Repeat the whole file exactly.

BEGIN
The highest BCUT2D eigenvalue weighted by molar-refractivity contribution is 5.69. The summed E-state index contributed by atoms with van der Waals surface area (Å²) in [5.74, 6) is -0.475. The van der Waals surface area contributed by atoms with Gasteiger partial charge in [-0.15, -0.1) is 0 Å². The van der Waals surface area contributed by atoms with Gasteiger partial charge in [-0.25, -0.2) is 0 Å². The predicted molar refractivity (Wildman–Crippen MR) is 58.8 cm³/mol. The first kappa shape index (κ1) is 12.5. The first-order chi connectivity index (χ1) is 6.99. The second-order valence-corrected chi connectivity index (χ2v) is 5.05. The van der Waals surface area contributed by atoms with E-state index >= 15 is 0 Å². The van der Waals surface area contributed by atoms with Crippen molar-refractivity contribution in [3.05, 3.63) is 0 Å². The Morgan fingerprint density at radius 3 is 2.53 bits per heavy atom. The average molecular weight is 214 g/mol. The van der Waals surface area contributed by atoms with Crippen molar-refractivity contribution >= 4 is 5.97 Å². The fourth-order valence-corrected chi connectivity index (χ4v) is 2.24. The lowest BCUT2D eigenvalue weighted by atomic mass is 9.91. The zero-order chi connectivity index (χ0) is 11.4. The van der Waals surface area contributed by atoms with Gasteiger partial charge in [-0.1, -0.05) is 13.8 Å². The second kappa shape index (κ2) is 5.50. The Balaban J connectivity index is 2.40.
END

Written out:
The highest BCUT2D eigenvalue weighted by molar-refractivity contribution is 5.69. The summed E-state index contributed by atoms with van der Waals surface area (Å²) in [5.74, 6) is -0.475. The van der Waals surface area contributed by atoms with Gasteiger partial charge in [-0.15, -0.1) is 0 Å². The van der Waals surface area contributed by atoms with Gasteiger partial charge in [-0.25, -0.2) is 0 Å². The predicted molar refractivity (Wildman–Crippen MR) is 58.8 cm³/mol. The first kappa shape index (κ1) is 12.5. The first-order chi connectivity index (χ1) is 6.99. The second-order valence-corrected chi connectivity index (χ2v) is 5.05. The van der Waals surface area contributed by atoms with E-state index >= 15 is 0 Å². The van der Waals surface area contributed by atoms with Crippen molar-refractivity contribution in [3.05, 3.63) is 0 Å². The Morgan fingerprint density at radius 3 is 2.53 bits per heavy atom. The average molecular weight is 214 g/mol. The van der Waals surface area contributed by atoms with Crippen molar-refractivity contribution >= 4 is 5.97 Å². The fourth-order valence-corrected chi connectivity index (χ4v) is 2.24. The lowest BCUT2D eigenvalue weighted by atomic mass is 9.91. The zero-order chi connectivity index (χ0) is 11.4. The van der Waals surface area contributed by atoms with Gasteiger partial charge in [-0.1, -0.05) is 13.8 Å². The second kappa shape index (κ2) is 5.50. The Balaban J connectivity index is 2.40.